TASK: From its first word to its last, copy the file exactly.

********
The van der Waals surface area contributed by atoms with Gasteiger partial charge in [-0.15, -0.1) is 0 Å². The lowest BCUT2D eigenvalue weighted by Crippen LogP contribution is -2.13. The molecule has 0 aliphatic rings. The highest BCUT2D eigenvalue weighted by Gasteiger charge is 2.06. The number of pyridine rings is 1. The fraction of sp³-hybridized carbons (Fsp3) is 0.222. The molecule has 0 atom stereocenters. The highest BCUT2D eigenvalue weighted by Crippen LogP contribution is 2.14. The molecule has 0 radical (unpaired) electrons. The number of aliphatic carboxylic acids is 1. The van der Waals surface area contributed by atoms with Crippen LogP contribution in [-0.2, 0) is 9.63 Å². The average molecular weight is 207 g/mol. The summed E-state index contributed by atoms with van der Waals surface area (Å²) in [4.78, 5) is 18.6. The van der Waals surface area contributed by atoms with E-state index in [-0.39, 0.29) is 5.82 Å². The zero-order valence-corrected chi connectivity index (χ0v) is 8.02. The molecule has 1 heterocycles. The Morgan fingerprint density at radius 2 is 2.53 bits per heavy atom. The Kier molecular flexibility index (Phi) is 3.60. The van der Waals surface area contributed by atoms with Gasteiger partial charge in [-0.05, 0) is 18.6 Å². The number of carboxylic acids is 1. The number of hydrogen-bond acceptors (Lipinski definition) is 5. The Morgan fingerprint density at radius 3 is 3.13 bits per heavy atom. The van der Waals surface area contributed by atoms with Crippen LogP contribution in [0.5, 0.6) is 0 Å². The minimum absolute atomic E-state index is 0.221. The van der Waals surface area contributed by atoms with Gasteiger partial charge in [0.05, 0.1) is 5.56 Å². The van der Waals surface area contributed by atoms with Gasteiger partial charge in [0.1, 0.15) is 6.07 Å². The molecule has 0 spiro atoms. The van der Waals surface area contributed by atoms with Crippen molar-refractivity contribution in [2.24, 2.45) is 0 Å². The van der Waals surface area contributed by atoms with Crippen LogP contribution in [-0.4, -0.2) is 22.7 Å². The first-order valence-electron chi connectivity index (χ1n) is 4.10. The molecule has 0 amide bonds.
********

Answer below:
The van der Waals surface area contributed by atoms with Gasteiger partial charge in [-0.15, -0.1) is 0 Å². The lowest BCUT2D eigenvalue weighted by Crippen LogP contribution is -2.13. The molecule has 0 aliphatic rings. The highest BCUT2D eigenvalue weighted by Gasteiger charge is 2.06. The number of pyridine rings is 1. The fraction of sp³-hybridized carbons (Fsp3) is 0.222. The molecule has 0 atom stereocenters. The highest BCUT2D eigenvalue weighted by Crippen LogP contribution is 2.14. The molecule has 0 radical (unpaired) electrons. The number of aliphatic carboxylic acids is 1. The van der Waals surface area contributed by atoms with Crippen LogP contribution in [-0.2, 0) is 9.63 Å². The average molecular weight is 207 g/mol. The summed E-state index contributed by atoms with van der Waals surface area (Å²) in [4.78, 5) is 18.6. The van der Waals surface area contributed by atoms with E-state index in [-0.39, 0.29) is 5.82 Å². The zero-order valence-corrected chi connectivity index (χ0v) is 8.02. The molecule has 1 heterocycles. The Morgan fingerprint density at radius 2 is 2.53 bits per heavy atom. The Kier molecular flexibility index (Phi) is 3.60. The van der Waals surface area contributed by atoms with Gasteiger partial charge in [-0.05, 0) is 18.6 Å². The number of carboxylic acids is 1. The number of hydrogen-bond acceptors (Lipinski definition) is 5. The Morgan fingerprint density at radius 3 is 3.13 bits per heavy atom. The van der Waals surface area contributed by atoms with Crippen LogP contribution in [0.5, 0.6) is 0 Å². The minimum absolute atomic E-state index is 0.221. The van der Waals surface area contributed by atoms with Gasteiger partial charge in [0.05, 0.1) is 5.56 Å². The van der Waals surface area contributed by atoms with Gasteiger partial charge in [0.1, 0.15) is 6.07 Å². The molecule has 0 spiro atoms. The van der Waals surface area contributed by atoms with Crippen molar-refractivity contribution in [2.24, 2.45) is 0 Å². The van der Waals surface area contributed by atoms with Crippen LogP contribution in [-0.4, -0.2) is 22.7 Å². The first-order valence-electron chi connectivity index (χ1n) is 4.10. The molecule has 0 amide bonds.